In mode (1), the electron beam impinges on the mesh while the mesh is at a positive potential. A charge distribution which is a replica of the original optical image is thus produced on the storage mesh. This stored image is very stable, and can be stored for many hours or days with no degradation. The image can be erased very quickly by properly adjusting the bias level from voltage source 25 and flooding the mesh with electrons (mode (2)). The third mode of operation involves storing one image on the storage mesh, and passing a second electron image through it. Here the bias level from voltage source 25 is adjusted so that neither the writing or erasing functions occur, but the electron current is modified by the spatial charge distribution on the mesh. The greatest signal is obtained through the electron multiplier 13 when the stored and scanned images are identical, and overlay each other exactly. It can be shown that the output of the device through the electron multiplier 13 is in fact the correlation function of the two images.
The Correlatron is capable of performing correlation operations upon optical and/or electronic images. Electronic input is shown in FIG. 1 feeding video input 14. This could be a TV system or a similar arrangement. Video input 14 also receives input from mask generator 20. The video input 14 may be replaced by a lens for focusing a real world image onto the photocathode 11. It may also contain a single light emitting diode (LED) which produces a single electron beam which is scanned onto the storage screen 10 through a raster scan on the electronic deflection system 12.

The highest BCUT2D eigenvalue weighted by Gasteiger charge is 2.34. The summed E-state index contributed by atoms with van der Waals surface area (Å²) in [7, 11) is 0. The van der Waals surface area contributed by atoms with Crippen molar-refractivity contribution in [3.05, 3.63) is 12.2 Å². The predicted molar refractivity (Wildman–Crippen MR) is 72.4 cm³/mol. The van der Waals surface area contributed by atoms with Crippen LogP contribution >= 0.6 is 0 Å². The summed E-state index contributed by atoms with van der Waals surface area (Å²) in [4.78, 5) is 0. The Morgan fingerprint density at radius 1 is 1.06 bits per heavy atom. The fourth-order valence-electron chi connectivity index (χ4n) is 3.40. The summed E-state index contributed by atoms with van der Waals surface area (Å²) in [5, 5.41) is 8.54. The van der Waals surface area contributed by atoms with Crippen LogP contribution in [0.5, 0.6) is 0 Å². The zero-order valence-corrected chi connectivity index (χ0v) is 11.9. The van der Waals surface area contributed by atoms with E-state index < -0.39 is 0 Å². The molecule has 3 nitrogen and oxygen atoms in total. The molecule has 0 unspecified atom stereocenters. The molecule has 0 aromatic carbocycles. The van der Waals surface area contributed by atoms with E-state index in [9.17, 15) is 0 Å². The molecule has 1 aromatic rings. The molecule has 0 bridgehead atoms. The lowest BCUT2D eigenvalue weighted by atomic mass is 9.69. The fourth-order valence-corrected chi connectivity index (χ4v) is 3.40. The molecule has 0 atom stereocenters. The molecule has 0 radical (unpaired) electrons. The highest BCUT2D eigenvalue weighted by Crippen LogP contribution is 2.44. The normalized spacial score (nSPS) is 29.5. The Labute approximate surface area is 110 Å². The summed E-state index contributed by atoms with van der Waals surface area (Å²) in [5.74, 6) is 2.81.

The present invention correlates images with electronic signals called "masks." Each different mask signal represents a different term in a Fourier series. Either the image to be evaluated or the Fourier mask signal is converted to an electronic signal which is stored on storage screen 10 as a spatial distribution of electrical intensity. Storage screen 10 holds one electrical image while the other, either the image in question or the mask signal, is passed through storage screen 10. The two images are correlated by this process. The output of the correlation device represents a term in a Fourier series. When necessary or appropriate, the terms can be integrated with a standard integrating circuit 19.
"Masks" can be developed using the function:
A=cos(Fx x+Fy y)